How much you smoke, drink, eat, exercise and whether you use protection during sex or while out in the sun matters. Doctors weigh in on what matters most.

Your surgical history

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When you first see a new doctor because you switched jobs and healthcare providers or relocated to a new town, you’ll be filling out tons of medical and insurance forms. (Know the secrets your insurer might be keeping from you.) A biggie in the long slew of “yes” and “no” checkboxes refers to your surgical history. From minor procedures to major operations, Manhattan plastic surgeon David Shafer, MD, says being honest about your past will help alleviate complications in your future. Though many of his surgeries are elective, every surgeon needs background info to minimize your risk for scar tissue, reactions, and more. “I always find it concerning when a patient tells me they have never had surgery, and when I examine them they have what are clearly facelift incisions,” he shares.

Your age

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As you begin to approach middle-age, start menopause or feel those aches and pains of getting older, you might be tempted to tell a little white lie about exactly what decade is on your birth certificate. Instead of fibbing, try laughing about your increasing years by working in some senior jokes. While it’s likely not a big deal to fudge the truth to a bartender, grocer, or random stranger at networking event, your doctor needs to know the honest truth about everything, including how many candles were on your last birthday cake. Not only is your age a crucial element to how they prescribe a treatment, but it’s information they’re going to find out, no matter what. And lying about it? It could break that essential doctor-patient trust. “I know patients don’t like admitting their age, but it’s very important to be truthful,” Dr. Shafer says. “If a patient tells me they are 49 but then their insurance card shows a birthday indicating they are 57, I have to wonder if the patient is lying about anything else.”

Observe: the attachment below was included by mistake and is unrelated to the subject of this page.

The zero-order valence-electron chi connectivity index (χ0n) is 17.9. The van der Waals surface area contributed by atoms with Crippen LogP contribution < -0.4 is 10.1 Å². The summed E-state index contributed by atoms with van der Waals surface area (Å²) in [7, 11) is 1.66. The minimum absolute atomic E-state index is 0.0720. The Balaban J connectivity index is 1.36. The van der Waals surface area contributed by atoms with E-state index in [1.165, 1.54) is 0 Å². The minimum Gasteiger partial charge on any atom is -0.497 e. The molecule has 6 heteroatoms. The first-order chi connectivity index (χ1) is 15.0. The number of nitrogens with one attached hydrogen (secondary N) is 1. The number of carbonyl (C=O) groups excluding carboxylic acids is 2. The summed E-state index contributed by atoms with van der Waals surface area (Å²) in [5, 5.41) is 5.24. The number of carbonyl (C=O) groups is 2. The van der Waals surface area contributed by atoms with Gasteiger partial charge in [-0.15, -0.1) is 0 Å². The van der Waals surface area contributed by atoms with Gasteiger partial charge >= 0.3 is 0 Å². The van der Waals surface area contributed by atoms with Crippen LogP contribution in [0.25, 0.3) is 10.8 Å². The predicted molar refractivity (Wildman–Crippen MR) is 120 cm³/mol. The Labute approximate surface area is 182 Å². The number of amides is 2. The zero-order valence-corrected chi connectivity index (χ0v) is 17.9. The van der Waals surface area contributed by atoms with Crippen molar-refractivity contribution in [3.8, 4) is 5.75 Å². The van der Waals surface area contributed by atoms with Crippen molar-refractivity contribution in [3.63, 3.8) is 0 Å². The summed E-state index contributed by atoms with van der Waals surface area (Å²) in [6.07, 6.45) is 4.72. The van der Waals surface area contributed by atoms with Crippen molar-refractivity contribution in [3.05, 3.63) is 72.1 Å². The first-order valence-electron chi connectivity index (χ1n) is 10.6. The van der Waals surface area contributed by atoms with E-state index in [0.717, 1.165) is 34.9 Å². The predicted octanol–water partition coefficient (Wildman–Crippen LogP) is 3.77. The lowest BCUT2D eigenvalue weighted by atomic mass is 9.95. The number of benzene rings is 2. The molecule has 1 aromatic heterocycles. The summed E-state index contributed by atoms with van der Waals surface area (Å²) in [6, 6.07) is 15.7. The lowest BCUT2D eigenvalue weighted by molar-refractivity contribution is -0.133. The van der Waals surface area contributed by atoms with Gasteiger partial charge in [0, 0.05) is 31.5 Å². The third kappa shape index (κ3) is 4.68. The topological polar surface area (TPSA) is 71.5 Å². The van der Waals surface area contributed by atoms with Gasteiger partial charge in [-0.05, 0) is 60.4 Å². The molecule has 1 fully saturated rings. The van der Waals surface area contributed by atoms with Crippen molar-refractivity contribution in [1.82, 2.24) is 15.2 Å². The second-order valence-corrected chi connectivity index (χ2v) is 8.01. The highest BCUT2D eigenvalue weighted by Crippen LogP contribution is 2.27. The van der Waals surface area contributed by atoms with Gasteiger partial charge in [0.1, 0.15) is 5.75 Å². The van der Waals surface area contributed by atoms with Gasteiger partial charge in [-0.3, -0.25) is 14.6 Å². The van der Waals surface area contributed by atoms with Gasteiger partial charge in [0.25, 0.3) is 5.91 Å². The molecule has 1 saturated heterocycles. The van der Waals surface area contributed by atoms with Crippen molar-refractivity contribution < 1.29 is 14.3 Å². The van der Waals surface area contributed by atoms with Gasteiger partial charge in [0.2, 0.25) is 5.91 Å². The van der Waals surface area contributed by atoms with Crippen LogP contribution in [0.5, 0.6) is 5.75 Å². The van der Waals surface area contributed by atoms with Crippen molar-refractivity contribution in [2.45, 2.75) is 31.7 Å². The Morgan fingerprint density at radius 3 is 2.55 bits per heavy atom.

What you eat


After trying to drop the unwanted pounds around your midsection without much success, you make an appointment to see your doc to figure out a game plan. If you’re not being truthful about your habits, your doctor won’t be able to help much. (Check to see if these 40 fast and easy weight-loss tips can help.)

“Studies have shown that patients underestimate how much they are eating and how often they indulge in unhealthy food. Many patients don’t want to admit the difficulties they have with complying with the prescribed diet so it is easier for them to deny that they are eating anything ‘bad,'” says Tania Dempsey, MD, an integrative doctor in Armonk, New York.

Instead of feeling shameful for giving into sweet cravings or not working out for a week (or several), explain what’s tripping you up so your doctor can give her best advice. After all, since she doesn’t eat every meal with you she can only assist based on the info you share. “If I think that the diet intervention isn’t working as expected, first I am going to question why, and then I might have to resort to more aggressive treatment options. If patients admit to their indiscretions, then doctors can work with the patient to develop strategies to keep their diet on track,” she says.

How you’re using medications

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When you can’t shake a cough or you’re experiencing an abnormal breakout, a doctor’s job is to not only diagnose you, but to help prescribe you the right concoction of medicine to overcome the illness ASAP. (Check out these common medication mistakes.) However, if you come back complaining that you’re still not over the hump, it’s important to be honest when your doctor asks how often you took the pills or how you applied the cream. “If you are not truthful about whether you are actually using your medications, then we cannot accurately gauge if they are or are not working for you,” explains Manhattan dermatologist Joshua Zeichner, MD.

He explains that often times when patients come back for their follow-up appointment, he quizzes them on how they specifically have been using a topical medication. “It may come out that they used them for a week and gave up, are only spot treating and not applying to the full face as directed, or didn’t even fill the prescription at all. Acne medications only work if you use them properly and for an adequate amount of time,” he says.

And while Dr. Zeichner specializes in acne and skin care, the same logic applies to all prescriptions. “You are not helping yourself if you are not using them, and you are certainly not helping yourself if you aren’t being honest about not using them when speaking to your doctor,” he adds.

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